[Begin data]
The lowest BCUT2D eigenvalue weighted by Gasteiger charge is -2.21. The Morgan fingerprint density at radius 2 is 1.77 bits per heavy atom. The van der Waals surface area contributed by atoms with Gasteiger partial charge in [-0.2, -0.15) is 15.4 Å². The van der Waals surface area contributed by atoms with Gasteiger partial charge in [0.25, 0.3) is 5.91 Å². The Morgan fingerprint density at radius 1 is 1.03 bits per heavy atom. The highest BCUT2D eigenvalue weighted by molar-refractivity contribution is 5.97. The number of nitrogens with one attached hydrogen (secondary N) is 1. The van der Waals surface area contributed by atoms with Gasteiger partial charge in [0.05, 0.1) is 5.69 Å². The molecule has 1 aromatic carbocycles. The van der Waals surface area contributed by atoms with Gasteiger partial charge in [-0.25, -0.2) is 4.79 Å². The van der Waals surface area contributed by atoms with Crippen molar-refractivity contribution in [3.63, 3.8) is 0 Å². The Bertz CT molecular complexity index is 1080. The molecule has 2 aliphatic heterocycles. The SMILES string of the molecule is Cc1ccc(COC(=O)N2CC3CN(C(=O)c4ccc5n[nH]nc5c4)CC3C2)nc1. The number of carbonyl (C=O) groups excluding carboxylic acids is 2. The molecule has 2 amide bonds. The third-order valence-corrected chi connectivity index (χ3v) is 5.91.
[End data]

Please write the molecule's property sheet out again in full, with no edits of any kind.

The lowest BCUT2D eigenvalue weighted by Gasteiger charge is -2.21. The Morgan fingerprint density at radius 2 is 1.77 bits per heavy atom. The van der Waals surface area contributed by atoms with Gasteiger partial charge in [-0.2, -0.15) is 15.4 Å². The van der Waals surface area contributed by atoms with Gasteiger partial charge in [0.25, 0.3) is 5.91 Å². The Morgan fingerprint density at radius 1 is 1.03 bits per heavy atom. The highest BCUT2D eigenvalue weighted by molar-refractivity contribution is 5.97. The number of nitrogens with one attached hydrogen (secondary N) is 1. The van der Waals surface area contributed by atoms with Gasteiger partial charge in [0.05, 0.1) is 5.69 Å². The molecule has 1 aromatic carbocycles. The van der Waals surface area contributed by atoms with Gasteiger partial charge in [-0.25, -0.2) is 4.79 Å². The van der Waals surface area contributed by atoms with Crippen molar-refractivity contribution in [3.63, 3.8) is 0 Å². The Bertz CT molecular complexity index is 1080. The molecule has 2 aliphatic heterocycles. The SMILES string of the molecule is Cc1ccc(COC(=O)N2CC3CN(C(=O)c4ccc5n[nH]nc5c4)CC3C2)nc1. The number of carbonyl (C=O) groups excluding carboxylic acids is 2. The molecule has 2 amide bonds. The third-order valence-corrected chi connectivity index (χ3v) is 5.91.